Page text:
Today’s post is a bit different. I approached Anne about her coming to be a guest a few weeks ago. At the time, I don’t think either of us expected what I’m posting today. Although this is a bit of a soap box post, it is timely, relevant and extremely well said. I’d say more, but that would take away from the brilliant post Anne wrote so, I’ll let her do the talking.

Guest Author: Anne Tenino

Originally I wrote a highly opinionated piece for today that began something like this:

“Hello there! I’m here today posting to you all because something’s been on my mind. I anticipate I’ll raise a little ruckus, pass some judgment, and maybe ruffle a few feathers.

Oh yeah, and plug my new book, Sweet Young Thang.

What’s been on my mind? Heteronormativity.”

Yeah. I didn’t write that post. I mean, I did write it, four times, but no matter where I went with it— anecdotes from real life, including my friend’s adventures in a bear bar in Paris; and the night Edmond Manning advised me to create a fake profile on Adam4Adam for research purposes (sorry about referring to you as “a gentleman of a certain age” in that one, Edmond)—I kept ending up in the same place. I’d start out talking about heteronormativity and conformity, which led me through prejudice, bullying, and the evolutionary imperatives to procreate, be monogamous and fit in with the rest of our herd. And of course I took a wander through religion (as opposed to spirituality) and other social institutions that enforce our psychological (and biological?) need to be alike.

But no matter what, it all came back to one issue for me: Russia.

If you aren’t sure what I’m referring to, here’s an op-ed that’s rich in facts and lays the crisis out succinctly: Even more succinctly, I’ll say this—people are losing their children, being arrested, being assaulted and being murdered in Russia just on the suspicion of being gay.

What’s happening there (which I don’t believe for a second is only happening in Russia, but that’s where it’s heating up and hitting the media) is sucking all the humorous proclivities right out of me. I could get all up on my high (yet comedic) horse and poke some fun at this ideological backlash to marriage equality that may (or may not) be having a negative impact on the LGBTQ community, but it all seems a bit privileged when I compare it to the brutality of what Putin and the Russian government is allowing. (I’d go so far as to say they’re encouraging it.)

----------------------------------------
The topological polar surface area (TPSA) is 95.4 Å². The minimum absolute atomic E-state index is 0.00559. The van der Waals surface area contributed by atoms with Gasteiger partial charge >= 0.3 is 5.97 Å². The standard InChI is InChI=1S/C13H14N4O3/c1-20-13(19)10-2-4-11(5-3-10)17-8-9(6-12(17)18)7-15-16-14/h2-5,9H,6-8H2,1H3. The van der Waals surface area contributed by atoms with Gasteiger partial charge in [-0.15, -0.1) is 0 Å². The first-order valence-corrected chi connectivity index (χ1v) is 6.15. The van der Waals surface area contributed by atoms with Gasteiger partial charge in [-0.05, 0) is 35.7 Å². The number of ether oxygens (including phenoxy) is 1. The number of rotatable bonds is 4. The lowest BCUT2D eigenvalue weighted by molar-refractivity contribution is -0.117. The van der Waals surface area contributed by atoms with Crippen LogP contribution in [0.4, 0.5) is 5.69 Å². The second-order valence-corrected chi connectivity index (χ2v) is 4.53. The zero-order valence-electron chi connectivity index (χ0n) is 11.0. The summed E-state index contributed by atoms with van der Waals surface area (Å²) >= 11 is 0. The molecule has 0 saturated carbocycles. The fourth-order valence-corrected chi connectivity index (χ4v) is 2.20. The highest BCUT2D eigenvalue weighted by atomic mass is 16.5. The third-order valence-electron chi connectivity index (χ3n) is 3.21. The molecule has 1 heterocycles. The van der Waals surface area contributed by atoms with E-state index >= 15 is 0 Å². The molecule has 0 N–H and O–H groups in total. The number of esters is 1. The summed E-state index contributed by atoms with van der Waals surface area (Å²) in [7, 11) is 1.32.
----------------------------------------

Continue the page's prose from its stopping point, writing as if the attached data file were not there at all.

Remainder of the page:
Which leaves me with very little to say about my new, romantic comedy. It leaves me with a lot of icky, unhumorous and unromantic feelings, actually, and it leaves me not particularly interested in picking apart my abstract notions.

What I am interested in is what I can do about the situation in Russia.

My first thought was to donate money to an organization that is working against Russia’s homophobic laws, but what organization that will be is still up in the air—I haven’t researched enough yet to determine where my money is best spent.

When I started looking around at what others are doing about this situation, one biggie comes up right away—the 2014 Winter Olympics will be in Sochi, Russia, and there’s a movement underfoot (on more than one front) to pressure the International Olympic Committee to condemn Russia over these laws. Here’s a slightly anemic article which gives an overview of what’s happening with the IOC, Russia, and activists—be assured this fight isn’t over, and while the petition campaigns asking the IOC to take stronger action will have closed by the time this is posted, I’m sure there will be other opportunities.

While looking into it, I also found this story, where the only out, gay Olympian, Blake Skjellerup, shares his thoughts on what to do: I think the dude has a point. In my experience, the best way to convince people that gay is okay is to introduce them to some real and actual rainbow people.

But the most important thing I can do is tell people about it, and that’s what I’ve done here today. This is my first step, but it’s not the only one I’ll be taking. I’d urge everyone who cares about this issue to do the same. It may seem like a drop in the ocean, but with enough drops we can create our own current, and maybe sweep some old garbage out to sea.

About The Author:

Raised on a steady media diet of Monty Python, classical music and the visual arts, Anne Tenino rocked the mental health world when she was the first patient diagnosed with Compulsive Romantic Disorder. Since that day, Anne has taken on conquering the M/M world through therapeutic writing. Finding out who those guys having sex in her head are and what to do with them has been extremely liberating.

Anne’s husband finds it liberating as well, although in a somewhat different way. Her two daughters are mildly confused by Anne’s need to twist Ken dolls into odd positions. They were raised to be open-minded children, however, and other than occasionally stealing Ken1’s strap-on, they let Mom do her thing without interference.

Wondering what Anne does in her spare time? Mostly she lies on the couch, eats bonbons and shirks housework.

Check out what Anne’s up to now by visiting her site.


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